Mousey Alexander

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Mousey Alexander
Clark Terry (left) and Mousey Alexander (right) in December 1970
Clark Terry (left) and Mousey Alexander (right) in December 1970
Background information
Birth nameElmer Alexander
Born(1922-06-29)June 29, 1922
Gary, Indiana
Died9 October 1988(1988-10-09) (aged 66)
Orlando, Florida
GenresJazz
Occupation(s)Musician
Instrument(s)Drums
Years active1940s–1980s
LabelsFamous Door
Websiteexample.com

Elmer "Mousey" Alexander (June 19, 1922 – October 9, 1988) was an American jazz drummer.

Career[edit]

Alexander was born in Gary, Indiana to Assyrian parents from Iran.[1][2] He grew up in Chicago,[3] eventually studying at the Roy C. Knapp School of Percussion located there.[4]

Prior to serving in the Navy during World War II,[3] Alexander backed up different performers at Chicago jazz clubs, including the singer Billie Holiday.[5] In the late 1940s, Alexander began working with Jimmy McPartland in Chicago, and, in 1952, began playing in the band of pianist Marian McPartland. In the middle of the 1950s, he played and recorded with the Sauter-Finegan Orchestra and with guitarist, Johnny Smith. In 1956, he accompanied Benny Goodman on a tour of the Far East and, subsequently, toured with him up until the early 1970s to additional locations as well, such as to South America and Europe.[5] Later, in the 1950s, he often worked with Bud Freeman and Eddie Condon. He also played with Charlie Ventura, Red Norvo, Clark Terry, Ralph Sutton, Sy Oliver, and Doc Severinsen. Alexander freelanced during the 1960s with several bands. In the 1970s, he recorded for jazz producer Harry Lim and the Famous Door record label, and in 1972, accompanied the singer, Pearl Bailey, when she performed for President Richard Nixon at the White House.[3]

Alexander suffered a stroke in 1980. After a period of recovery, he continued playing jazz until his death in 1988. He died of heart failure and kidney failure.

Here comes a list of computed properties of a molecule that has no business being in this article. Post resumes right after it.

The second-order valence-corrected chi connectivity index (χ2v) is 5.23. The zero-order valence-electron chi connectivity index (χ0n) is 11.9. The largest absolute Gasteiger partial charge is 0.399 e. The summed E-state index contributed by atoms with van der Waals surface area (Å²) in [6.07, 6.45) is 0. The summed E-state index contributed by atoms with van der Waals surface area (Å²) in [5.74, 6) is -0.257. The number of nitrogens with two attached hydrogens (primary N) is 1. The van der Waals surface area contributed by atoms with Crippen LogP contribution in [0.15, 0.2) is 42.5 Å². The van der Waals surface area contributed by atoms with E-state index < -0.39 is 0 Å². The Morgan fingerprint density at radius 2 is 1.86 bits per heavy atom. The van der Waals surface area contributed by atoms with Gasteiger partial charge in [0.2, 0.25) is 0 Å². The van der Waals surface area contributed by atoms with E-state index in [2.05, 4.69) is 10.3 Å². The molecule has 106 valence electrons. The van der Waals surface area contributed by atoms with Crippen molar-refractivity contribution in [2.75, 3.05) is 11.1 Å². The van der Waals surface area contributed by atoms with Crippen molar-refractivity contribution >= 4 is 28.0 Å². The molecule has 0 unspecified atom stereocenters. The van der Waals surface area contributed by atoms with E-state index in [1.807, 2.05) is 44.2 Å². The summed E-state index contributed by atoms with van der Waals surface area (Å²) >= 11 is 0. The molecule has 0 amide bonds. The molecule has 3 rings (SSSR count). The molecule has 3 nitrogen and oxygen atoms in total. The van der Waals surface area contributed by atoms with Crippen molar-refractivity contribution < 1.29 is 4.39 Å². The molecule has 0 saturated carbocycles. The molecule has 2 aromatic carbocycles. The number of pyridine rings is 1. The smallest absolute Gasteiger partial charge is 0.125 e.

Discography[edit]

As leader[edit]

  • The Mouse Roars! (Famous Door, 1979)

As sideman[edit]

With Johnny Smith

  • The Johnny Smith Quartet (Roost, 1955)
  • The Johnny Smith Foursome Vol. II (Roost, 1957)
  • Plus the Trio (Roost, 1960)
  • The Johnny Smith Stan Getz Years (Roulette, 1978)

With Charlie Ventura

  • The New Charlie Ventura in Hi-Fi (Baton, 1956)
  • Plays Hi-Fi Jazz (Tops, 1957)
  • Chazz '77 (Famous Door, 1977)
  • Charlie Ventura Quintet (Hall of Fame, 1978)

With others

References[edit]

  1. ^ "Elmer Alexander", United States census, 1930; Chicago, Cook, Illinois; roll 486, page 7B, line 58, enumeration district 1638, Family History film 1254075, National Archives film number T626. Retrieved on 2022-02-14.
  2. ^ "Famous Assyrian Drumer Appearing at 1960 Chicago Convention". Assyrian Star. 9 (7–8): 5. July–August 1960.
  3. ^ a b c "Elmer (Mousie) Alexander; Jazz Drummer". Los Angeles Times. 1988-10-14. Archived from the original on 2022-02-15. Retrieved 2022-02-15.
  4. ^ Mattingly, Rick (2002). "Albert, Don". In Barry Kernfeld (ed.). The New Grove Dictionary of Jazz (2nd ed.). New York: Grove's Dictionaries. p. 28. ISBN 1561592846.
  5. ^ a b Duffy, Thom (1988-10-11). "Mousey Alexander, Jazz Drummer, Dies". Orlando Sentinel. Archived from the original on 2021-04-17. Retrieved 2022-02-15.